Issue of Teacher Salaries Assumes New Shape

March 24, 1991|By JOAN TYNER

The week of April 15 will see a first in education-obsessed Howard County: Teachers, who typically put in an extra 10 to 15 hours a week planning and correcting assignments on their own time, won't take work home or otherwise labor beyond the required 7 hours and 35 minutes. In union parlance, this is known as "working to contract."

In the real world, it's called making a point.

Teachers across the region are fighting mad about trimmed education funding and being shanghaied into foregoing raises to ease the budget vise gripping local governments. Increasing teacher ire is an attorney general's opinion lowering state-mandated compulsory funding of schools. Worse, legislators in Annapolis have threatened to withhold additional state aid if teachers receive pay raises this year, adding to the bunker mentality of teacher's unions across the state.

Ask Jim Swab, president of the Howard County Education Association, the union representing teachers, administrators and school support workers, about the "work to contract" action and he'll tell you it is an extraordinary response to extraordinary times.

"I don't think the association has ever taken such action, but we have never been under attack by bills in the General Assembly, and never has there been such a threat by a county executive to withhold money used to pay for student growth," he says. "We're on the verge of stepping back in time."

This promises to be a year of firsts for education in Maryland. Not so much in the conventional sense of initiatives and programs, but with regard to teacher salaries, the 800-pound gorilla that dominated union agendas throughout the 1980s. During that decade, growth in teacher salaries came to symbolize progress in education. But this is beginning to change in a climate of new economic and ideological realities.

With financial troubles across the region ranging from calamitous to merely troubling, county executives are swinging the budget scythe with gusto. Education, the sacred cow which accounts for about half of all county spending, is no longer untouchable -- and neither are the teacher salaries and benefits that account for the lion's share of school spending. New realities dictate that school funding fit the size of a jurisdiction's purse.

There's something else at work, too: a feeling that the school-reform movement should be centered around children and learning, not pay for teachers. There is also a realization that the rapid ascension in salaries through the 1980s was justified but cannot continue indefinitely. Consider the analogy offered by Edward Veit, president of the Teachers Association of Baltimore County. "There's a mentality out there that says Sparrows Point is going to open, that there will be a return to the good old days."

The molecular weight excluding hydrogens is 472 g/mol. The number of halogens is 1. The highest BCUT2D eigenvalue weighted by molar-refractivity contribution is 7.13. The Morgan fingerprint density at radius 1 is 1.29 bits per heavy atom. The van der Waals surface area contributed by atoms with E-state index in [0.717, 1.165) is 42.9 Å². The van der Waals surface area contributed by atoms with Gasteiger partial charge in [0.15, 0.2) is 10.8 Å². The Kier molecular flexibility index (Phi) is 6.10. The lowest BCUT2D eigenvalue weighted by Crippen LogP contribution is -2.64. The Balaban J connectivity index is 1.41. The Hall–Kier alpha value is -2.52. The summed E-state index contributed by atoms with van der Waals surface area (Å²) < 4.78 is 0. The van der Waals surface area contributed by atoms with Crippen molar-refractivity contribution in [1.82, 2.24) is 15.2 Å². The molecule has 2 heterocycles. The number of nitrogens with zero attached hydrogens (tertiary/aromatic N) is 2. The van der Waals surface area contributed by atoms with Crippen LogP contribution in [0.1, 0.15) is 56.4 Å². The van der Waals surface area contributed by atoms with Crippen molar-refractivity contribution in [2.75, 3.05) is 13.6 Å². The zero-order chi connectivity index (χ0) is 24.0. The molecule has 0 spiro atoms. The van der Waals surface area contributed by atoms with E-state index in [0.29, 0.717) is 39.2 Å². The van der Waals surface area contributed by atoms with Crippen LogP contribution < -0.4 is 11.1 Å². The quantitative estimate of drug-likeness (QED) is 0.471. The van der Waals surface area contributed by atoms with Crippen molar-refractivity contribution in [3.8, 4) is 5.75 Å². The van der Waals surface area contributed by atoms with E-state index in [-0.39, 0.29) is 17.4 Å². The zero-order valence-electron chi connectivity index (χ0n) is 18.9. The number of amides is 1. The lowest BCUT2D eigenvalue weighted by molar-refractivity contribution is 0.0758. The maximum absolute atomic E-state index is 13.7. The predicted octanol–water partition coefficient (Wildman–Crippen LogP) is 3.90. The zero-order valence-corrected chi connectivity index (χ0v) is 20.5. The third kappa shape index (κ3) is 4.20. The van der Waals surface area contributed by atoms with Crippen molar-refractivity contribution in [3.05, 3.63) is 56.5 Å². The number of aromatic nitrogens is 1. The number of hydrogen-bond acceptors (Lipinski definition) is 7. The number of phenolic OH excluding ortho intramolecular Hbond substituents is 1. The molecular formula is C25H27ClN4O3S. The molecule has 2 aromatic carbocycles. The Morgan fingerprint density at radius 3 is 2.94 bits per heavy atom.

Mr. Veit suggests that the budget crunch of the moment makes this a propitious time to push other, non-financial imperatives such as more autonomy for teachers in making decisions and more opportunities to do professional work outside the classroom. He blames the salary focus on school boards and the county governments who ultimately shape the scope and direction of education spending. "It's always been cheaper to pay teachers and do nothing for the classroom," he says.

That strategy, buoyed by strong public support, has led to markedly improved paychecks for teachers over the past decade. On average, salaries rose better than 115 percent to $36,319 during the 1980s, twice the increase logged by the Consumer Price Index. Maryland teachers' pay rose from 10th to 6th in the nation.

In large measure, the gains made here were the product of the national movement toward education reform. In its 1983 report, "A Nation at Risk," the National Commission on Excellence in Education warned that "our very future as a nation and a people" was threatened by the "rising tide of mediocrity" flowing from our schools.

The specter of an incompetent, ill-educated America struggling to compete in world markets scared businesses into providing corporate leadership for what had traditionally been viewed as a public-sector problem. Education standards were lifted, course requirements for high school graduation and curricula were made more specific. Then, amid rising concern about a shortage of qualified teachers, the focus shifted to attracting and retaining the best and brightest students by raising chronically depressed pay levels.

In Maryland, the call to arms was further propelled by cutthroat competition between subdivisions, particularly Montgomery and Howard counties, the state's outposts of affluence. These jurisdictions built reputations on top-flight school systems defined by cozy class sizes, extensive gifted and talented programs and abundant resources. These counties, benefiting from soaring residential growth, set the pace for teacher salaries statewide.

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